Exposing herbaceous perennials to cold temperatures, also known as vernalization, can yield a range of effects, especially on flowering. Beth Engle of SHS Griffin covers whether vernalized liners or unvernalized plants make the best sense for your sales windows.

Read More

March 4, 2015

California Spring Trials Preview: 32 New Perennials For…

Perennials are hot and if this preview of the 2015 California Spring Trials is any indication, there are going to be some great new perennial introductions for 2016. We contacted the breeders who will be displaying their new varieties in California in April, and they gave us a sneak peek. Check out the slideshow to see some of the new perennials making their debut to the trade this spring.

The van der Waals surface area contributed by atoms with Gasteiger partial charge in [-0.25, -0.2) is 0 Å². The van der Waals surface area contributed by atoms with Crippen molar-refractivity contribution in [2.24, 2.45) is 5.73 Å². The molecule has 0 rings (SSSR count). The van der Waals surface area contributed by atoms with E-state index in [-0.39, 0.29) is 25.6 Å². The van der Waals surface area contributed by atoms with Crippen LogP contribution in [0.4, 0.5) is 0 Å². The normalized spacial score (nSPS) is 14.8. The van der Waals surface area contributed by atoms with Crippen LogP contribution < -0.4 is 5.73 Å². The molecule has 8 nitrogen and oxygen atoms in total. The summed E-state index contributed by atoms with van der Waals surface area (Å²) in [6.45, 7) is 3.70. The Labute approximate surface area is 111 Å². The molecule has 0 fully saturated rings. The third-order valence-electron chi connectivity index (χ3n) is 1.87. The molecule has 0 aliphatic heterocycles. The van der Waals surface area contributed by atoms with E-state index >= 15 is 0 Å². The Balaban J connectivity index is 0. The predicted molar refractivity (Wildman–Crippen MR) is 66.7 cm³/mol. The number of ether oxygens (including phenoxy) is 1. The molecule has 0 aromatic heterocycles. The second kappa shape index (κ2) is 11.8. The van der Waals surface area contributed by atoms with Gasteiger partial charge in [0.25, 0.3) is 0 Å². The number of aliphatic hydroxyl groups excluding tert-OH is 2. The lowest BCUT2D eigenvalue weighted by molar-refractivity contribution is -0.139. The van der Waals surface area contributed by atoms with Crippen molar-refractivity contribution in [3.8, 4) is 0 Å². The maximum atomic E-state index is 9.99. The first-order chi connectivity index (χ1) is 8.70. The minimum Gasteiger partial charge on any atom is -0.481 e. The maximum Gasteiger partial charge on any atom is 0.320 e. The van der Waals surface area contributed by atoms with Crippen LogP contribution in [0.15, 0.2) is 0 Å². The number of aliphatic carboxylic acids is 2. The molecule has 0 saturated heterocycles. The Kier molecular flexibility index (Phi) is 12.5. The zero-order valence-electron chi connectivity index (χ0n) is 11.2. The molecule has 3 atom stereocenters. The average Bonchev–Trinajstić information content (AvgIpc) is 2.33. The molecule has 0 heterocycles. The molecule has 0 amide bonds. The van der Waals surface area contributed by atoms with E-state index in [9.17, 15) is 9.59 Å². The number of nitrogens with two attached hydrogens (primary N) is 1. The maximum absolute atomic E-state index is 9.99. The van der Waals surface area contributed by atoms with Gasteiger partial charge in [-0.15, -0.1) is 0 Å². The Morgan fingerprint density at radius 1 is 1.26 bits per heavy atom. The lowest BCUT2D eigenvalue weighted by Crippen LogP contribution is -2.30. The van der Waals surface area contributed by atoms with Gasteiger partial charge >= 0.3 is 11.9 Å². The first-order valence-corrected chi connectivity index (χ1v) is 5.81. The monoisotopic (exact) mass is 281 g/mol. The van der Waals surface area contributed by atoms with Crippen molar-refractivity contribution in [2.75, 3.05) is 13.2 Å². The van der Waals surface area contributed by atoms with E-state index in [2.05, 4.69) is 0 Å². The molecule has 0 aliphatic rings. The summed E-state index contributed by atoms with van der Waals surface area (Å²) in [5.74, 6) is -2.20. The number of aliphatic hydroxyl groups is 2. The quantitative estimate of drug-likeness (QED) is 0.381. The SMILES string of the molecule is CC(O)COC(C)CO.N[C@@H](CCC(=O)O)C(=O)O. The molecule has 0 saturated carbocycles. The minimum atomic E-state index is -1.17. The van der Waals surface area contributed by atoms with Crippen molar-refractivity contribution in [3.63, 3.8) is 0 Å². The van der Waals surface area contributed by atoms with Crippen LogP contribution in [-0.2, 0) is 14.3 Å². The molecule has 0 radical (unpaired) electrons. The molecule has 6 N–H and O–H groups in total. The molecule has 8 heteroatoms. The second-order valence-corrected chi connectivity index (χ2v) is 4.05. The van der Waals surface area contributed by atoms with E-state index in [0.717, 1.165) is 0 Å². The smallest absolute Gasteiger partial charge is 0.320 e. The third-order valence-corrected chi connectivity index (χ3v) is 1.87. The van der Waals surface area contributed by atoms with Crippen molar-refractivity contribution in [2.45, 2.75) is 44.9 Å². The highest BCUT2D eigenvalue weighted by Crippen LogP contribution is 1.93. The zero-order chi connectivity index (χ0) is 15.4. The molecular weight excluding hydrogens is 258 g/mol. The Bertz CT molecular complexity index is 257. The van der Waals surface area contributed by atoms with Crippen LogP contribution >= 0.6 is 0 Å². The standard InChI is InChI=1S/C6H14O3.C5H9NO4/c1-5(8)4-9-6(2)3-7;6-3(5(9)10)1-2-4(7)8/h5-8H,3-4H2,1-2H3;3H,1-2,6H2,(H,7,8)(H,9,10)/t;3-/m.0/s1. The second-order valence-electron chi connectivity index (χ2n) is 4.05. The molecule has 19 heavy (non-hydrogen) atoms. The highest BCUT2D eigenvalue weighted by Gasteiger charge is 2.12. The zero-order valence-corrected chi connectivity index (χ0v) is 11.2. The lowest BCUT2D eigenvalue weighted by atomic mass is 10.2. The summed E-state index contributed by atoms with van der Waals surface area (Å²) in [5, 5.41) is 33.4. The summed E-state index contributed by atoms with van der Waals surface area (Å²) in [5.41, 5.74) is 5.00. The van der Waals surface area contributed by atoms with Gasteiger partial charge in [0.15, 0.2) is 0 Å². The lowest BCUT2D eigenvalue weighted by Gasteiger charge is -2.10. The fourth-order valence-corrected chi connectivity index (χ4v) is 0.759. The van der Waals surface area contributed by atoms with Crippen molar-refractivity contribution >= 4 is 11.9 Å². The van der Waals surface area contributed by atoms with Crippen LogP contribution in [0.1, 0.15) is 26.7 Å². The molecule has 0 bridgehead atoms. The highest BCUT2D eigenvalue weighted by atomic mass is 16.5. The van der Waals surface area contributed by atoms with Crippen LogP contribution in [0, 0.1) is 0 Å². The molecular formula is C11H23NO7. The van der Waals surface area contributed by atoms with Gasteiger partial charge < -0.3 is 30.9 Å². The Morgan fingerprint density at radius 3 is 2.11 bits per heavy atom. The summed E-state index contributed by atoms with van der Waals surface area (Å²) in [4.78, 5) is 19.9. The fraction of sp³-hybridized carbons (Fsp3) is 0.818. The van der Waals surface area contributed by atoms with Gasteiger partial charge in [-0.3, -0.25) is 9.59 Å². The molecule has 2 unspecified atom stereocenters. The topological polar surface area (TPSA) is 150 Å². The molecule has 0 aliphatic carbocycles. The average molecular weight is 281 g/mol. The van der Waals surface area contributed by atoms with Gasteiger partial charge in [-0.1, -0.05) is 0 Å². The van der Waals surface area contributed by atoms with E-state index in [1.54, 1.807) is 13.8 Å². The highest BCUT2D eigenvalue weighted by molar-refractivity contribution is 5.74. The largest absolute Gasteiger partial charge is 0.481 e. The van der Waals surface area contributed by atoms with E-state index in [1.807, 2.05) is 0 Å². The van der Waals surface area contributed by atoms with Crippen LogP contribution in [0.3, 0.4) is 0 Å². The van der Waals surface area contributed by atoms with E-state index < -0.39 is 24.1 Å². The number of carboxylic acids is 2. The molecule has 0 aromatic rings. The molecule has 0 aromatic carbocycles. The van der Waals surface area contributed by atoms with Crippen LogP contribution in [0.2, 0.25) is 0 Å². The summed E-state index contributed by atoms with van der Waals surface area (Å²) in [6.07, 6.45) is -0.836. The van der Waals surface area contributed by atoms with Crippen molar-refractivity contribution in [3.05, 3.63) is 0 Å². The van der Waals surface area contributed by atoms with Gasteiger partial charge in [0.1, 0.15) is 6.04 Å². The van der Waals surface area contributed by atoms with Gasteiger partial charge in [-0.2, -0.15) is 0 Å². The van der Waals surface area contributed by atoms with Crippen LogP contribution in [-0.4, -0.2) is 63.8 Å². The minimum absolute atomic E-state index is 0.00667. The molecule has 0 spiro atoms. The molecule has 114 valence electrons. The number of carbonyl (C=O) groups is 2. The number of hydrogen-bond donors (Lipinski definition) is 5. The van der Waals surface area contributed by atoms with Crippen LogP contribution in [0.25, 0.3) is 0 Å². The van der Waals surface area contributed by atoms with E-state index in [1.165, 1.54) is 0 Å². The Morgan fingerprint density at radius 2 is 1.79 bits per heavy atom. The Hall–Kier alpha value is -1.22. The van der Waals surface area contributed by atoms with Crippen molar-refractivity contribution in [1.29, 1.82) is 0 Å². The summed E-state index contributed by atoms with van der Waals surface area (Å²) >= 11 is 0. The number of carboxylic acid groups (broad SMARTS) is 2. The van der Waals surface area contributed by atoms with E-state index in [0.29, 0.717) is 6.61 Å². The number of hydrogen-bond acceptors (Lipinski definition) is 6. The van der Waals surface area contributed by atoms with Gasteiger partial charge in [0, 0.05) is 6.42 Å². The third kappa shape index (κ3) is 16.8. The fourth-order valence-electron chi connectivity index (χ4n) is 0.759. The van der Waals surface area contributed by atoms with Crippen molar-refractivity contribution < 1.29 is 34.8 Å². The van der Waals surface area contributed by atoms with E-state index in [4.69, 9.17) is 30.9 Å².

Read More
Lavandula 'Meerlo' (Sunset Western Garden Collection)

March 3, 2015

Why You Will Still Grow Today’s Big Perennial 10 Years …

What will be the next big perennial? Breeders say it takes more than a splashy plant to distinguish itself in the market. Therefore, the question is not what will be the next big perennial, but rather what perennial performs well enough in the garden to have staying power in the market for years to come.

Read More
Heuch Pink Fizz_featured

March 2, 2015

Intergeneric Crosses Are A New Perennial Trend

Intergeneric crosses, oddities some botanists say are an impossibility, have made serious inroads in the perennial world.

Read More
Gaillardia x grandiflora 'Arizona Apricot'

February 25, 2015

National Garden Bureau Designates 2015 As Year Of The G…